Sometimes the posterior clinoid process is very large, which prevents opening of the membrane of Liliequist. In these cases, the posterior clinoid process may be drilled off after opening its dura. This may be done in the window between the carotid and the third nerve or in a very difficult scenario among the A1 segment of anterior cerebral artery, internal carotid artery and the optic nerve. This is an advanced and difficult maneuver and should not be done unless one is experienced.

Once the prepontine cistern and the interpeduncular cistern are opened, the opened cisterns are irrigated copiously with normal saline and a catheter is placed in the prepontine cistern and continuously irrigated. Any small bleeding should be taken care of by this maneuver and the cerebrospinal fluid drainage from the cisterns will be maintained for the next 5 days through the catheter. This catheter may also be used for monitoring intracranial pressure after closure.

Proposed physiology of cisternostomy

The brain is surrounded by cerebrospinal fluid. Cerebrospinal fluid is produced in the lateral, third and fourth ventricles at a rate of about 500 ml per day. Cerebrospinal fluid passes from the fourth ventricle to the cisterns through the foramen of Magendie and Luschka. The cisterns contain about 120 ml of cerebrospinal fluid. The current theory states that cerebrospinal fluid gets absorbed into the major venous sinuses through arachnoid granulations (Fig. 6).6

Fig. 6
Normal cerebrospinal fluid flow pathway.

However, glymphatic system has proven that cerebrospinal fluid from the cisterns (and not from the ventricles) does communicate with the parenchyma through Virchow Robin spaces.7, 8

This procedure has also added implication on waste clearance from metabolically highly active brain following trauma. Failure of clearance of tau proteins through cerebrospinal fluid following paravascular pathways would add up the odds of developing neurodegenerative diseases like Alzheimer disease in the future.9

However for cisternostomy this has different implications. The most common phenomenon in severe head trauma is a diffuse traumatic subarachnoid hemorrhage. This causes cisternal pressure to increase with respect to the “intracerebral pressure”. Cerebrospinal fluid is shifted into the brain parenchyma through Virchow Robin spaces and the brain would swell up and also result in losing compliance with rising intracranial pressure (Fig. 7).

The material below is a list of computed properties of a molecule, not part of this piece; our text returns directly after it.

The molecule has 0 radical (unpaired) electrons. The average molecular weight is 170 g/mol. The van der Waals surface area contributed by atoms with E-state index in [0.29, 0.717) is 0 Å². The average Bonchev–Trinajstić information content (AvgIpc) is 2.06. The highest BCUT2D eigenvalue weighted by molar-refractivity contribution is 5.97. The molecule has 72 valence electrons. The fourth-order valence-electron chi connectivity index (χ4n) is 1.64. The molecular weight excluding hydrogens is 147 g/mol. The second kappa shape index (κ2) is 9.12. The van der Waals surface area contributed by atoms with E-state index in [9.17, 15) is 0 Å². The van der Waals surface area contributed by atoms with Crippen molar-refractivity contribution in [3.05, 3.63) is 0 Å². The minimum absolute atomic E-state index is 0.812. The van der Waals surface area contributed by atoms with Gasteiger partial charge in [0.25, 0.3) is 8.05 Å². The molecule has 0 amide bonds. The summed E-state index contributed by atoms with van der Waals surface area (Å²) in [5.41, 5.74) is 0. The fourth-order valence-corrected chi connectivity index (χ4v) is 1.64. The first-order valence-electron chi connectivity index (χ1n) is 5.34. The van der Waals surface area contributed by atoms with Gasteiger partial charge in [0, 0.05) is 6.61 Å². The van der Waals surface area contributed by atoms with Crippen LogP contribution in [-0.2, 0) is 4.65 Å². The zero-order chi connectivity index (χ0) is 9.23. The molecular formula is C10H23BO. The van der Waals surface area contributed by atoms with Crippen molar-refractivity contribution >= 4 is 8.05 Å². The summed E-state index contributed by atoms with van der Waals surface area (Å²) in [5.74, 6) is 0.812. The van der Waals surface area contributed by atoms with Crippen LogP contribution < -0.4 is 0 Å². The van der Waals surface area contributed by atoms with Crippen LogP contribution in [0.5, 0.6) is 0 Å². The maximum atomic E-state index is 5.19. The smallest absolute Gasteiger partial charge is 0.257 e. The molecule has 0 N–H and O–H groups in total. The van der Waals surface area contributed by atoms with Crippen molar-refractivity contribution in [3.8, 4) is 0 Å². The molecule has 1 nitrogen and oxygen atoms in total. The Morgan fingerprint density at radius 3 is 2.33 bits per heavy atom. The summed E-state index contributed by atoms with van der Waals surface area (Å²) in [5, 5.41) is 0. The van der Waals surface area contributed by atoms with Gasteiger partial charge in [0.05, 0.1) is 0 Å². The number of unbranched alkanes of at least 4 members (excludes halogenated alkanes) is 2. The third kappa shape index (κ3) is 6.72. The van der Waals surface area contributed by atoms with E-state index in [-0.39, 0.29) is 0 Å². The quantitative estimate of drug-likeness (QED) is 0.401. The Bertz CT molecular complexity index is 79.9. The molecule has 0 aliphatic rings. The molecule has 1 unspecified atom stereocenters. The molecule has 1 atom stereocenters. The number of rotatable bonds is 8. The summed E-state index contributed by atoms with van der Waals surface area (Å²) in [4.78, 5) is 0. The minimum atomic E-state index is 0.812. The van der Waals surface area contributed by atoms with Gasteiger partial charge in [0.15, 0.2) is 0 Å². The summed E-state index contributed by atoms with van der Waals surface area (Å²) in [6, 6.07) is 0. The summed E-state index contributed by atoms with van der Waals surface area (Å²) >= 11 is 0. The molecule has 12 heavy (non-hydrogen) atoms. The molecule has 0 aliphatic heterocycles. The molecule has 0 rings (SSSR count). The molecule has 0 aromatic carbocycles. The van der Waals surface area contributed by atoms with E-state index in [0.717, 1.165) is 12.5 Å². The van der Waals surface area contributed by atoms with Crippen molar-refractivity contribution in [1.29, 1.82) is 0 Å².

Fig. 7
Raised cisternal pressure due to the traumatic subarachnoid hemorrage shifts cerebrospinal fluid into the brain, causing raised intracerebral pressure.

Since the cisterns and the brain communicate, it would be possible to decrease the pressure in both these compartments by opening the cisterns to the atmospheric pressure. This will produce a backshift of cerebrospinal fluid through Virchow Robin spaces, resulting in decreased intra-brain pressure. On the other hand, decompressive hemicraniectomy opens a window above, but it may cause stretch injury to the axons (Fig. 8, Fig. 9).

Fig. 8
Opening of the cisterns reverses the cisternal pressure gradient, causing cerebrospinal fluid to flow back into the cisterns, thus decreasing the brain pressure.
Fig. 9
Decompressive hemicraniectomy allows extracalvarial herniation, leading to further deterioration due to axonal stretch and altered blood flow dynamics.

The drainage of cerebrospinal fluid from the cisterns for the next 5 days is beneficial because the lactate, tau and free radicals which would have been present within the injured brain is washed out, minimizing the secondary damage.10, 11, 12

Conclusion

The surgical treatment of head injury which is the most common neurosurgical problem in the developing world has been sidelined for over a hundred years. Residents and young neurosurgeons were practicing a century old surgery based on physiological principles which does not incorporate the modern advances. The procedure of cisternostomy uses microsurgical principles to decrease the intracerebral pressure and reduce secondary damage. Although it is primarily useful in severe head trauma, other cases such as intraoperative malignant brain edema, edema in intracerebral hemorrhage and subarachnoid bleeding will also be suitable for opening cisterns. We believe that every neurosurgical residents and young neurosurgeons should be trained to access and open cisterns as well as to handle the vessels within the cisterns as a part of their training.

Footnotes

Peer review under responsibility of Daping Hospital and the Research Institute of Surgery of the Third Military Medical University.

References

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Articles from Chinese Journal of Traumatology are provided here courtesy of Elsevier